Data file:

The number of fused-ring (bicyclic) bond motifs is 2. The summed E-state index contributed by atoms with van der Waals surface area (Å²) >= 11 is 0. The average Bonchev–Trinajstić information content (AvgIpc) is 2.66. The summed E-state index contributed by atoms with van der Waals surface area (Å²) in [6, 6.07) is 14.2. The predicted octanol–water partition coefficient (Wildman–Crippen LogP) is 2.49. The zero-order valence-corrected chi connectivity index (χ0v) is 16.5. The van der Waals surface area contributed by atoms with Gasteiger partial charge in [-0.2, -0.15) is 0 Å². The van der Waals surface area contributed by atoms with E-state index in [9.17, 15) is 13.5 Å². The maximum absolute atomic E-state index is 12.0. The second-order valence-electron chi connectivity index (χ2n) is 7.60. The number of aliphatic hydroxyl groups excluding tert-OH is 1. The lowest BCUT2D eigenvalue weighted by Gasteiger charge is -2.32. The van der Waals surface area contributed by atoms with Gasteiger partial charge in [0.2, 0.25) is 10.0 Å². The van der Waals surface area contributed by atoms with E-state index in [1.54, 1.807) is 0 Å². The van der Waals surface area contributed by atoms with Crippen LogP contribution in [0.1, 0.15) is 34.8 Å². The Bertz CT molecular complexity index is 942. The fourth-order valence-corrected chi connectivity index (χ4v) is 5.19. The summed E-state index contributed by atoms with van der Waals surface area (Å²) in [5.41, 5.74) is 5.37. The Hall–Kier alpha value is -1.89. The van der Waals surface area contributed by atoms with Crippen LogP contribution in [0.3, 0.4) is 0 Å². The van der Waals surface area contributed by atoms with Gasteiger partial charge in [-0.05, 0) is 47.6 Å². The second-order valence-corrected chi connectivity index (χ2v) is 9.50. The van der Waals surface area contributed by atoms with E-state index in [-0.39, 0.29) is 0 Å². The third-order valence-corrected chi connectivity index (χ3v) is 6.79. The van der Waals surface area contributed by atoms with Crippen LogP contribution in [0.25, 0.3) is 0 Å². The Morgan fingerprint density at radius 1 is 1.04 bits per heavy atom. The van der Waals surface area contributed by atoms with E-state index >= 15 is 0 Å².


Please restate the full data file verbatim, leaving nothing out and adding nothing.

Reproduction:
The number of fused-ring (bicyclic) bond motifs is 2. The summed E-state index contributed by atoms with van der Waals surface area (Å²) >= 11 is 0. The average Bonchev–Trinajstić information content (AvgIpc) is 2.66. The summed E-state index contributed by atoms with van der Waals surface area (Å²) in [6, 6.07) is 14.2. The predicted octanol–water partition coefficient (Wildman–Crippen LogP) is 2.49. The zero-order valence-corrected chi connectivity index (χ0v) is 16.5. The van der Waals surface area contributed by atoms with Gasteiger partial charge in [-0.2, -0.15) is 0 Å². The van der Waals surface area contributed by atoms with E-state index in [9.17, 15) is 13.5 Å². The maximum absolute atomic E-state index is 12.0. The second-order valence-electron chi connectivity index (χ2n) is 7.60. The number of aliphatic hydroxyl groups excluding tert-OH is 1. The lowest BCUT2D eigenvalue weighted by Gasteiger charge is -2.32. The van der Waals surface area contributed by atoms with Gasteiger partial charge in [0.2, 0.25) is 10.0 Å². The van der Waals surface area contributed by atoms with E-state index in [1.54, 1.807) is 0 Å². The van der Waals surface area contributed by atoms with Crippen LogP contribution in [0.1, 0.15) is 34.8 Å². The Bertz CT molecular complexity index is 942. The fourth-order valence-corrected chi connectivity index (χ4v) is 5.19. The summed E-state index contributed by atoms with van der Waals surface area (Å²) in [5.41, 5.74) is 5.37. The Hall–Kier alpha value is -1.89. The van der Waals surface area contributed by atoms with Crippen LogP contribution in [0.3, 0.4) is 0 Å². The van der Waals surface area contributed by atoms with Gasteiger partial charge in [-0.05, 0) is 47.6 Å². The second-order valence-corrected chi connectivity index (χ2v) is 9.50. The van der Waals surface area contributed by atoms with E-state index in [-0.39, 0.29) is 0 Å². The third-order valence-corrected chi connectivity index (χ3v) is 6.79. The van der Waals surface area contributed by atoms with Crippen LogP contribution in [0.25, 0.3) is 0 Å². The Morgan fingerprint density at radius 1 is 1.04 bits per heavy atom. The van der Waals surface area contributed by atoms with E-state index >= 15 is 0 Å².